7. Processing Security Configuration Database. Press View Configuration Database. The SCW is looking at the local machine to determine what roles and services are installed. Accept the ActiveX warning display. From here we can see the following. Scroll through and read the list in each of the following:
    1. Server Roles
    2. Client Features
    3. Administration and Other Options
    4. Services
    5. Windows Firewall
  8. Close the viewer dialog box after the above is viewed.
  9. Click Next
  10. Role-Based Service Configuration. We can configure security based on the roles this server is running. Click Next
  11. Select Server Roles. You can see the currently installed and active roles on the server. You can view:
    1. All roles
    2. Installed roles
    3. Uninstalled roles
    4. Selected roles
  12. Click Next
  13. Installed features. View the installed features.
  14. Click Next
  15. Installed Options. View the installed options.
  16. Handling Unspecified Services. Unspecified services are services that are not installed on the selected server and not listed in the security configuration database. You can select:
    1. Do not change the startup mode of the service
    2. Disable the service
  17. Click Next
  18. Confirm Service Changes. Scroll through the list to see which services are disabled.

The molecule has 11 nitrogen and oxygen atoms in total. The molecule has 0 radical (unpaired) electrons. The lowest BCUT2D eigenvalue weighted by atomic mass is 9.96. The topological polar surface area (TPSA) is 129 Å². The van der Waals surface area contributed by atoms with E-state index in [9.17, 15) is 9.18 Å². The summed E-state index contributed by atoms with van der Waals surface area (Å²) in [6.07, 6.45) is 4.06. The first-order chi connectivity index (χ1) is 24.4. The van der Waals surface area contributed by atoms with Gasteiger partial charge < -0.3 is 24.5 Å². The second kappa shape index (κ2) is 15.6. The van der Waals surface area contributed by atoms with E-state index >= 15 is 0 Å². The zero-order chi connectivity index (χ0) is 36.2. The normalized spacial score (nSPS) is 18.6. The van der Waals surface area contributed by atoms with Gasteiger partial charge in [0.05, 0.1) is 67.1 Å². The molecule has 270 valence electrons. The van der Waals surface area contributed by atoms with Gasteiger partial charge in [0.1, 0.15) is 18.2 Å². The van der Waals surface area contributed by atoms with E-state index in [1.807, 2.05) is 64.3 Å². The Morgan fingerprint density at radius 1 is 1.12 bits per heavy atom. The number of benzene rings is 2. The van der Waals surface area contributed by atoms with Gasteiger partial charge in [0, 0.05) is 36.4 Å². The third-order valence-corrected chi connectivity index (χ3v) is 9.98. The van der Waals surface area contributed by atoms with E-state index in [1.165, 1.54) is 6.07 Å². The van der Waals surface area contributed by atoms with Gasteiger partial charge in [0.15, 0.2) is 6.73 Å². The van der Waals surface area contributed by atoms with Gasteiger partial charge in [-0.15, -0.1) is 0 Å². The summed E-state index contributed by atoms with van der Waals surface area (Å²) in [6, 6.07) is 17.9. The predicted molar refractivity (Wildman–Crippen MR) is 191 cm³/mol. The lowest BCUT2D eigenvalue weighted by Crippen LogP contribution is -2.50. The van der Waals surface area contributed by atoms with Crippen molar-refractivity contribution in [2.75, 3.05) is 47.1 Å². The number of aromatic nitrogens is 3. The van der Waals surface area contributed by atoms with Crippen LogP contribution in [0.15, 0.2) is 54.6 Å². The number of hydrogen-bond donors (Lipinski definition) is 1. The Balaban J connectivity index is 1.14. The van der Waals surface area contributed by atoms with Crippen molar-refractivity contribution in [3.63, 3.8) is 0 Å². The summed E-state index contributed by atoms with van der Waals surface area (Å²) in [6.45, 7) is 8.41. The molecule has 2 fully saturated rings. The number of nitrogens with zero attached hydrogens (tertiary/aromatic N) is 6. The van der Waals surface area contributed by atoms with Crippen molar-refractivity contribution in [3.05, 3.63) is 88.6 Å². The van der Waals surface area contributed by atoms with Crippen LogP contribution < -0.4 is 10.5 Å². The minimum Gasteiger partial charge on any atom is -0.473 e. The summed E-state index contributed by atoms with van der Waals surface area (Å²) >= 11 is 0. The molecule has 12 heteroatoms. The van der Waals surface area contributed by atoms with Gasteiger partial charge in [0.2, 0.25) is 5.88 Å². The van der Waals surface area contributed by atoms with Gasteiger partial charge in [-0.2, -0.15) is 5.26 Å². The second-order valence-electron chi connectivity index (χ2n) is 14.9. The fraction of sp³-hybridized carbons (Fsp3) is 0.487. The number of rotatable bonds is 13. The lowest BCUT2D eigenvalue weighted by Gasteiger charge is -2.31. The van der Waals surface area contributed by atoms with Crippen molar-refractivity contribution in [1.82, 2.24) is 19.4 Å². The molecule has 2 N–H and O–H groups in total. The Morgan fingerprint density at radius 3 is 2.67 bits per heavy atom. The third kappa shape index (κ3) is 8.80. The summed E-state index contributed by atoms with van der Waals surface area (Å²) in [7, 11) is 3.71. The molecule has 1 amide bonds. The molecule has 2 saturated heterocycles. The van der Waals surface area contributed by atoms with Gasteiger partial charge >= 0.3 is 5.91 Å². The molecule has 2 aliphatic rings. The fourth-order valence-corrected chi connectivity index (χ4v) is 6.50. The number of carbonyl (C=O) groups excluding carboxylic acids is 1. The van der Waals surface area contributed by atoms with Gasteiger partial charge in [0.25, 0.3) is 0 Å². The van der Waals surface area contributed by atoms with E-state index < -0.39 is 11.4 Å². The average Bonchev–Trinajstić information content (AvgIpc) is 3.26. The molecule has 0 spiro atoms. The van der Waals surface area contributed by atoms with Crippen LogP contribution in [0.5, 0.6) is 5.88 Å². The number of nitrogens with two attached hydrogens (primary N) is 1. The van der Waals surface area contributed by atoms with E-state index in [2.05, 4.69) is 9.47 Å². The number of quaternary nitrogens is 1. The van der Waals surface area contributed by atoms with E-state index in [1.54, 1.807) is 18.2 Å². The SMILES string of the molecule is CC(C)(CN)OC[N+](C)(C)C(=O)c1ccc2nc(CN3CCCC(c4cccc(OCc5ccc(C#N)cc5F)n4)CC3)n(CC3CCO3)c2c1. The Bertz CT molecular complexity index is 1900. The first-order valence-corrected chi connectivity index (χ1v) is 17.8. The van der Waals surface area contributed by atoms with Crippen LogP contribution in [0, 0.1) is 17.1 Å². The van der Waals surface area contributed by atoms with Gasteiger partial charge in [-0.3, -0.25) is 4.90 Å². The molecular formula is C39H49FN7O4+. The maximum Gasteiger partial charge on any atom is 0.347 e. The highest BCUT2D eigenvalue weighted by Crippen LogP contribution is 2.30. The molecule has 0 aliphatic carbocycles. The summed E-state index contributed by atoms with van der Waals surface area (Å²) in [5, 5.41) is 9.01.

19. Click Next
  20. Network Security. This section is where you configure rules for Windows Firewall with Advanced Security.
  21. Click Next
  22. Network Security Rules. You can see the ports that are currently open and the rules configured.
  23. Click Next
  24. Registry Settings. Modify any required registry settings here. We will skip this section.
  25. Click Next
  26. Audit Policy. Configure auditing in this section. We will skip this section.
  27. Click Next
  28. Save Security Policy. Click Next.
  29. Security Policy File Name. The default path is c:\Windows\security\msscw\Policies. Type in a name and description at the end of the default path (it will be saved as an xml file). You can View Security Policy or Include Security Templates.
  30. Click Next
  31. Apply later or Apply now. We will Apply later.
  32. Click Next
  33. Click Finish
  34. Start | Computer
  35. Go to the path indicated in step 29, c:\Windows\security\msscw\Policies (you will see the security policy)

Using Security Templates to Secure Servers

What is a Security Policy?

A Security Policy is a combination of security settings to be applied to a computer, locally or in Active Directory.

Local Security Policies include:

(do not have the same level of security as Active Directory)

  • Account Policies
  • Local Policies
  • Windows Firewall with Advanced Security
  • Public Key Policies
  • IP Security Policies on Local Computer

Active Directory Security Policies include:

  • Event Log
  • Restricted Groups
  • System Services (allows you to disable a system service through Group Policy)
  • Registry
  • File System
  • Wired and Wireless Network Policies
  • Network Access protection